Samuel J. Tanner 3 minute read

Spring Semester again and again

And just like that, winter break is over. The spring semester is upon us, and I'm ready to get back to teaching.

Listen. I love my family. I love being with my family. Still, I look forward to returning to classrooms in the spring.

I've kept myself busy over the past few weeks. Write a little. Write a lot. Still, I miss the routine of having someplace else to be. The days grow long, the toddlers grow restless, and we could all use an excuse to get out of the house. The boys need preschool. I need something else to to. My wife Katie needs a break from all of us. I'm ready for this winter break to come to an end.

My adolescent or teenage self would never have agreed to the paragraph above. Winter break was bliss, and it felt like death to return to school. My adolescent or teenage self never had to share a house with two toddlers. Lucky guy. He didn't know how good he had it.

Don't get me wrong. I've held onto some of my younger self's attributes and behaviors. I played (and beat) Mass Effect Andromeda over break. The game's a little overwhelming. The side-quests are many, and my OCD compels me to complete them all. Still, I enjoyed defeating the Archon all the same. I also found time to work my way through books 4 and 5 of the Expanse series by James Corey. Pulpy, generic science fiction. It engages me. I can't deny it. Despite these lazy, galactic pursuits, this winter break was always muted by the nagging sensation that toddlers were nearby, demanding some sort of attention.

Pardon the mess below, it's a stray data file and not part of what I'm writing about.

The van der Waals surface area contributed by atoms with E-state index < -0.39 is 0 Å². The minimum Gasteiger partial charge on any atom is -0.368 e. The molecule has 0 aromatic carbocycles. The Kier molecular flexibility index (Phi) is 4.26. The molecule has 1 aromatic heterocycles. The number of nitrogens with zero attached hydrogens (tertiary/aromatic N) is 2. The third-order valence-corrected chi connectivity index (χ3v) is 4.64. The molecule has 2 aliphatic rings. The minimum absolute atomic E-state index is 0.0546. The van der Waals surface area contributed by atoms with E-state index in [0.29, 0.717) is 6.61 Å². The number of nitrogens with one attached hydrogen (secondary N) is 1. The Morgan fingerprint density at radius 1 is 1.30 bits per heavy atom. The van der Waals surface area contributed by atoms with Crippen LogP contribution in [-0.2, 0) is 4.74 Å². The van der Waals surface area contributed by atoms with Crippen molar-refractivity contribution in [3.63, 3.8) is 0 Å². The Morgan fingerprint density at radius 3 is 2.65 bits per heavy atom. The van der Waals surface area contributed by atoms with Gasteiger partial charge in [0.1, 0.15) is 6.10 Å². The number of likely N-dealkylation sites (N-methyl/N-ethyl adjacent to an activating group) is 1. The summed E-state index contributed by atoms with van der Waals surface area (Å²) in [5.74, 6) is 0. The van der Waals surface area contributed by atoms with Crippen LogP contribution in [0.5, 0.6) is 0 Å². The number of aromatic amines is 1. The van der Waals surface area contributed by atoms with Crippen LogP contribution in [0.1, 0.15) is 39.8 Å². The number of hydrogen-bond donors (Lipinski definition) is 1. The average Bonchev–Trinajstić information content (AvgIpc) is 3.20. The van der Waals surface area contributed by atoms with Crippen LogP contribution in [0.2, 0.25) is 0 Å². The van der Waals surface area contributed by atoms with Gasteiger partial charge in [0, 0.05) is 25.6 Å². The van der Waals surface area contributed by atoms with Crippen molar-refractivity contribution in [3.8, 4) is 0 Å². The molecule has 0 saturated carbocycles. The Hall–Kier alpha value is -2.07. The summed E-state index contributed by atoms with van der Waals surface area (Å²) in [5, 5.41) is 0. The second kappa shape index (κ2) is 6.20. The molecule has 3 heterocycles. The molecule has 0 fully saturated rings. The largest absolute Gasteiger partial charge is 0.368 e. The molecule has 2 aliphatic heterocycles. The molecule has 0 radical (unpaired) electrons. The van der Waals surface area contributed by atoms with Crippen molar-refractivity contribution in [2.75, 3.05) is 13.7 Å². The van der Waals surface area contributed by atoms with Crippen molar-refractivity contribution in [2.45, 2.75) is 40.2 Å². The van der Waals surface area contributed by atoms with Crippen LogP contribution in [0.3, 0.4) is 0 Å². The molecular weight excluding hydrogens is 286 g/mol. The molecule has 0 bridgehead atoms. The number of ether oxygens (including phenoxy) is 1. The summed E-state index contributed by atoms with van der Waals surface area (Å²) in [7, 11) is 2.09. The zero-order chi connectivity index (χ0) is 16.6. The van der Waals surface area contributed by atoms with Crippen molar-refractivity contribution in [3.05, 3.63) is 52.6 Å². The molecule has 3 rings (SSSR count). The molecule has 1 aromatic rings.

Don't get me wrong part two: Katie does most of the work of parenting. And the boys gravitate towards her, not me. Katie is the center of their universe. I'm an orbiting moon, at best. Still, I live in their solar systems, and their presence is a constant force. Gravity.

We took the boys sledding last week. There's an enormous hill at a nearby park, and a dusting of snow coated Central Pennsylvania.

An aside: These Pennsylvanians were worked up last week because the temperature hit single digits. I chuckled. After thirty-five years in Minnesota, these Pennsylvanian winters are downright mild. Give me -15 with a windchill of -40, and we can talk about cold.

Anyway, we arrived at the slopes. One thing these Pennsylvanians do have on us? They are used to hills. Mild mountains, even. Me? Not so much. We climbed up the smallest hill at the park, and placed the boys on sleds. We sat with them, and raced down on our slick, plastic slides. Samson rode with me. Solomon with Katie.

Samson was terrified after the first run.

"Super cold, Daddy. Go home. Want Mommy."

Solomon made it down twice with Katie before he was finished.

"Snow in my eyes," he said.

I asked Solomon if he wanted to ride with me.

"No! Mommy!"

Like I wrote, Katie is the center of their universe. They want her to buckle them into their carseats, sled with them, pay attention to them, etc. Always. I'm a nuisance. Hopefully, that'll change as they get older. We'll see, I guess.

Nothing profound to share this week. Just the passing of time. And another season of work begins. I'm looking forward to something new. That's all.